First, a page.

Originally Strikeforce was going to be in a ring and not in a cage. And [California State Athletic Commission executive director] Armando Garcia, who had just come in at that time, said to me "You can't do a ring." Because it wasn't approved in a ring, it was only approved in a cage.

I said, "You're kidding. People do it in a ring all the time. Look at PRIDE." PRIDE was my big point of reference. I said, "It's happening in Japan. It's safe to do it in a ring." And he said, "Nope, can't do it." And was like "Jesus, now I got to go and find a cage builder and one that could make it in time." So, we were scrambling.

Sven Bean ordered this cage from Tennessee from a company that built cages for pro wrestling shows but said they could build an MMA cage. So, it's getting closer and closer to the date and I get this phone call a week or so out from them saying it's not going to happen. "We're not going to finish it on time." And I told Sven "You got to make this happen."

Sven sends two drivers to pick it up and one of them was Donald Cerrone. They stayed there and pushed this guy to finish it and then they drove it all the way back. They were supposed to arrive the day before, in the morning, but they didn't arrive until - I want to say 4 or 5 in the morning. So, I waited at the arena all night with my crew. They were stuck in a snowstorm in Reno trying to get over the pass to get down to Sacramento and on to San Jose.

So Donald Cerrone saved Strikeforce. The "Cowboy" rode to our rescue.

And as soon as that cage arrived, me, Duane Ludwig, Bob Cook, and Sven Bean put it up with our own hands. And the thing was so shaky, so flimsy that we basically started zip-tying the cage together. There must have been a thousand little zip ties on that thing.

I was so tired and delirious. I had literally worked 40 hours straight and hadn't slept and was wearing the same clothes as from the night before. And I was sick to my stomach, so worried that when Frank and Cesar hit the cage, it was going to fall apart. I was thinking the show was going to be a disaster. The whole time I was praying, "If I somehow get through this I'll be good."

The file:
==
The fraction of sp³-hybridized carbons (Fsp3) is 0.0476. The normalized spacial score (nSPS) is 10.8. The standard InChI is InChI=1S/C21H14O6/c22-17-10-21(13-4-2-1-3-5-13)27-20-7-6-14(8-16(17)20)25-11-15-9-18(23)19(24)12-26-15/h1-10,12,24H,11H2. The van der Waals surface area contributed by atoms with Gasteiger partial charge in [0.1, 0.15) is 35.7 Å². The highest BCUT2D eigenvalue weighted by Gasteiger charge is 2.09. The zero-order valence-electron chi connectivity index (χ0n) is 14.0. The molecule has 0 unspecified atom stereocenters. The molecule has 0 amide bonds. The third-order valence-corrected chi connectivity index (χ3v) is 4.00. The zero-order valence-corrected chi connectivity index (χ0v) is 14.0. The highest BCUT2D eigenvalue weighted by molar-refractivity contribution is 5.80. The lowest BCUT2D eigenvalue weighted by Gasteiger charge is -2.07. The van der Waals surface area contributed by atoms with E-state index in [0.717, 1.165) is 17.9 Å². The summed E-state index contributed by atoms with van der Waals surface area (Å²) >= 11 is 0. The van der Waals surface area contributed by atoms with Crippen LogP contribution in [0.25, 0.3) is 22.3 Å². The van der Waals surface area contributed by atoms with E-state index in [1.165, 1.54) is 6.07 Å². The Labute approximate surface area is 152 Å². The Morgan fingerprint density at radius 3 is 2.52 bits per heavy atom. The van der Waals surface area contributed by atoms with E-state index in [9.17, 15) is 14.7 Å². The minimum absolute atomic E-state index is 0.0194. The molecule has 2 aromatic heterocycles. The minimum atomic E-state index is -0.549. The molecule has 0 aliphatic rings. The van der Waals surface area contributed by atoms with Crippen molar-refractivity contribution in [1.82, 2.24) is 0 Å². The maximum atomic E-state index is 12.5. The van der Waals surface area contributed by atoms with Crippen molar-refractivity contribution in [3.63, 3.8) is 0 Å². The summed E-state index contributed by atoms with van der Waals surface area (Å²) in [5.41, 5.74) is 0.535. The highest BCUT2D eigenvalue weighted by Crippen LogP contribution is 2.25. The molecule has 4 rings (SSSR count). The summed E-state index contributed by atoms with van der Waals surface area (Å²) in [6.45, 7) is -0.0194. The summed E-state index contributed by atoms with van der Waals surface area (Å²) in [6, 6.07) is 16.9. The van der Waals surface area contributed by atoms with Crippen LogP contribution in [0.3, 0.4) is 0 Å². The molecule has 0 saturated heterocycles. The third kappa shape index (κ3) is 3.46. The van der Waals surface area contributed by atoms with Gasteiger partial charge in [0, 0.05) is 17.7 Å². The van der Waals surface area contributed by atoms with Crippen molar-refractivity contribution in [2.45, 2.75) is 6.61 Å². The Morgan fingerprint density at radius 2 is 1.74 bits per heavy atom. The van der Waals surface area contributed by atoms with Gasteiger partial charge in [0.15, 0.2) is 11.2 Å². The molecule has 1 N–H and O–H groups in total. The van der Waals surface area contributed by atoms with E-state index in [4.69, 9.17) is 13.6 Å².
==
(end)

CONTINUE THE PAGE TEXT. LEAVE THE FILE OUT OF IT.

A number of fighters that appeared on the Shamrock vs Gracie card had fought or would later fight in the UFC. The list included Frank Shamrock, Mike KyleGilbert Melendez, Josh Thomson, Clay Guida, Cung Le, Krysztof Soszynski, Brian Ebersole, and Matt Horwich.

JOSH THOMSON:

The first time I walked into that arena I was only expecting like 10,000 people, 12,000 people at the most, but when I walked into that arena I was like "Holy cow." It was packed from top to bottom. It looked like it was standing room only.

And that show was also my worst memory of Strikeforce. I just went out there and had a really bad performance. I stunk it up and I'm a little embarrassed on how I trained and how I prepared for the fight, and how I fought.

FRANK SHAMROCK:

It was just through the roof. It was just crazy. People were turned away at the door. They wanted to see it. It was just crazy. It ended up being massive.

SCOTT COKER:

When it was over I was... just kind of numb. I couldn't believe what just happened. That we had a sold out event and had just done MMA. But, the whole experience, especially the last 48 hours, leading up to the night was very stressful for me and I was just glad it was over.

It was a great event. It was a financial success. We had over 18,000 people in the building. And I just wanted to go home and sleep.